TRACKING AND RACING DOG BREEDS
This group includes ancient breeds that haven't really been altered through the years. The Greyhounds for example, are the first known breed of hunting dog in our history.
The history of all the Hounds (Deerhound, Bloodhound, Greyhound, RUSSIAN WOLFHOUND etc.) is related to Celtic's history. The dogs used by the ancient Celtics for hunting extended through Europe accompanying to their new camps. However, the next colonizers were responsible for the extinction of the Celtic culture in some regions and added it to their own culture in many others. In the first case, the modern ancestor of the Hounds disappeared. In the second one, the Celtic dogs got also mixed with the dogs the new inhabitants brought with them. However, the Celtic culture survived in some regions (Ireland, Scotland and Britain) and the old Celtic breeds survived there as well, giving origin to all the Hounds as we now know them. Dog Houses
One common ancestor of many current Hounds was the Saint Hubert Hound, the dog bred by Belgian monks in the VI century in honor of Saint Hubert, their patron saint that converted to Christianity after seeing a deer with a cross in the middle of its antlers. The current Bloodhound, concretely, is the direct descendant of the one bred by the monks.
As the centuries went by, almost all of the European nations bred their own tracker and racing dogs, but it was France were more breeds were developed. Moreover, many of the breeds produced in other regions (as the Devon Staghound and the Welsh Hound, DACHSHOUND, Whippet (for example) were extinguished, while the popularity of many of the French breeds survived until today.
Hunting was one of the favorite pastimes of the noble people in France, so the hunting dogs were more carefully bred. In the XIII century, Louis IX used to plan wars for summer and autumn in order to save the winter and the spring for hunting. Many breeds got exterminated along with the aristocracy after the French Revolution. Others, as the Basset Griffon Vemdeén, were about to get exterminated, but have been recovered in recent periods and they are currently gaining popularity. Others like the IBIZAN HOUND AND PHARAOH HOUND Dogs.
TRACKING AND/OR RACING DOGS
Even when both or them are hunting dogs used to find prey, the way in which they do it –or, more exactly, the sensorial organ they used for this purpose- force us to divide them into two groups: the tracking dogs that use their sense of smell, highly developed, to follow the hunting trace and the racing dogs, that use mainly their sense of sight. They usually complement their incredible sight with their exceptional speed, necessary to reach the preys and pounce on them. On the other hand, the trackers are not necessarily fast since their main strategy is hounding and not persecution.
Different from the show and retriever dogs, these ones pounce on the prey, once they find it and wait for the hunter to come get it. Originally bred to pounce on wolves and wild boar, they are strong and muscular, besides resistant. In later periods, the necessity to hunt wolves and deer favored the appearance of less corpulent breeds, capable to reach higher speeds, sometimes achieved by mixing the tracker with racing dogs. The Basset was specifically bred due to their short paws to hunt in the thickness of forests; hunters that go for food could follow the dogs more comfortably. Besides, they could walk without taking the truffle away from the floor, which allowed them to follow the olfative trace better.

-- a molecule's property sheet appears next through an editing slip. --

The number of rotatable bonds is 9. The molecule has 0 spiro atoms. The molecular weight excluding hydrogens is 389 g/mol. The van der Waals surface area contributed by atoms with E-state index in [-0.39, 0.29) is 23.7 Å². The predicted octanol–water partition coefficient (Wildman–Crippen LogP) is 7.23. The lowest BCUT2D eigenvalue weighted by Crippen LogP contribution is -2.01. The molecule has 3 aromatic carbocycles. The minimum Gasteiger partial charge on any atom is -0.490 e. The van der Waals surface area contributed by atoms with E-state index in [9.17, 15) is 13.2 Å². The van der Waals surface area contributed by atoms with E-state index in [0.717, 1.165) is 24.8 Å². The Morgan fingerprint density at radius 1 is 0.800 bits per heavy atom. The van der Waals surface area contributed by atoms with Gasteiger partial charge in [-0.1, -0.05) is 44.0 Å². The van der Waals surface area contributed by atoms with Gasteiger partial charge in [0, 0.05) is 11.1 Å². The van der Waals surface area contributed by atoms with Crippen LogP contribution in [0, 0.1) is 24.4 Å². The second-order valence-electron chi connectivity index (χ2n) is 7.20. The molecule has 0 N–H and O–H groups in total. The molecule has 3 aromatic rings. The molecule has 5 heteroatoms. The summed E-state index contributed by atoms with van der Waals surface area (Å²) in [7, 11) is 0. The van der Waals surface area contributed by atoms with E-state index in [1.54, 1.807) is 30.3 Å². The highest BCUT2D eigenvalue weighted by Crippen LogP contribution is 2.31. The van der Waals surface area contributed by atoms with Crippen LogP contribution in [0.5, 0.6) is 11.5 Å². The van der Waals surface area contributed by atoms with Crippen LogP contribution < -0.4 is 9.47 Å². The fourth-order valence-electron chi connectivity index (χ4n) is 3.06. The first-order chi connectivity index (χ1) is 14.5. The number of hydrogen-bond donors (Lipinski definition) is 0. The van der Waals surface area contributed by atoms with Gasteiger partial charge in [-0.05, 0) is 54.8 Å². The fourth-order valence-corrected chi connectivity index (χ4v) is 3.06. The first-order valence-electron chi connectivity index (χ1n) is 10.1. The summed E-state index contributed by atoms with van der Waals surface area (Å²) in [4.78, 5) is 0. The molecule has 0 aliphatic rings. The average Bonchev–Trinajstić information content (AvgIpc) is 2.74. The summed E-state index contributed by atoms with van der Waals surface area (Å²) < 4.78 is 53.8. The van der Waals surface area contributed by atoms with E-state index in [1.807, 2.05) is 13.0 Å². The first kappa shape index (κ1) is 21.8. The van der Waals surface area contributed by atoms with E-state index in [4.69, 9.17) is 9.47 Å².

Among these hunters that don't find the prey using their sense of smell, but sense of sight, we can find the Greyhounds and the Lebrels, which unmistakable athlete profile already look very similar to the Persian and Assyrian ceramics from 6000 B.C., which seems to indicate that the origin of these breeds is very prior to trackers' with which they have are related.
These breeds come from not wooded regions of the South Hemisphere, where the lack of tree used to allow to find the prey at simple sight, as long as it was sharp. The sense of smell was not really necessary since neither the gazelles nor the antelopes had a chance to hide behind thickets. It was the need to hunt these really fast preys that turned them into racing dogs. Different from the trackers, that we could consider as long-distance runners due to their resistance because they pounce on the preys by hounding them until getting them really tired, the racing dogs are mostly sprint runners, as shown by their long extremities, their sinewy abdominal cavity and their aerodynamic profile as well as their deep chest, that provides them with a notable pulmonary capacity. When the old racing sport got popularized, the Greyhounds gained popularity because they were considered the fastest ones, even when, to tell the truth, the Irish Hounds, Deerhounds and Afghan Hound are not left behind in terms of chasing a mechanic hare.
LIFE AT HOME
Trackers, bred to hunt in packs, tend to get along well with the other dogs, as long as the social hierarchy is clear among them. When a tracking dog find an olfative trace at the park, its natural instinct for them to lead it following the trace with stubborn insistence, becoming deaf in front of its master, so it is very convenient to train them to come when they are called from a very young age. These dogs bark a lot since they used to use their voice to indicate the hunter they could come over and pick up the prey.
Racing dogs are usually more silent. As they are used to hunting alone instead of in packs, they have an independent spirit. As the tracker they become deaf as soon as they find the prey, so it is also necessary to train them to come when they are called since they are very young. Dog Breeds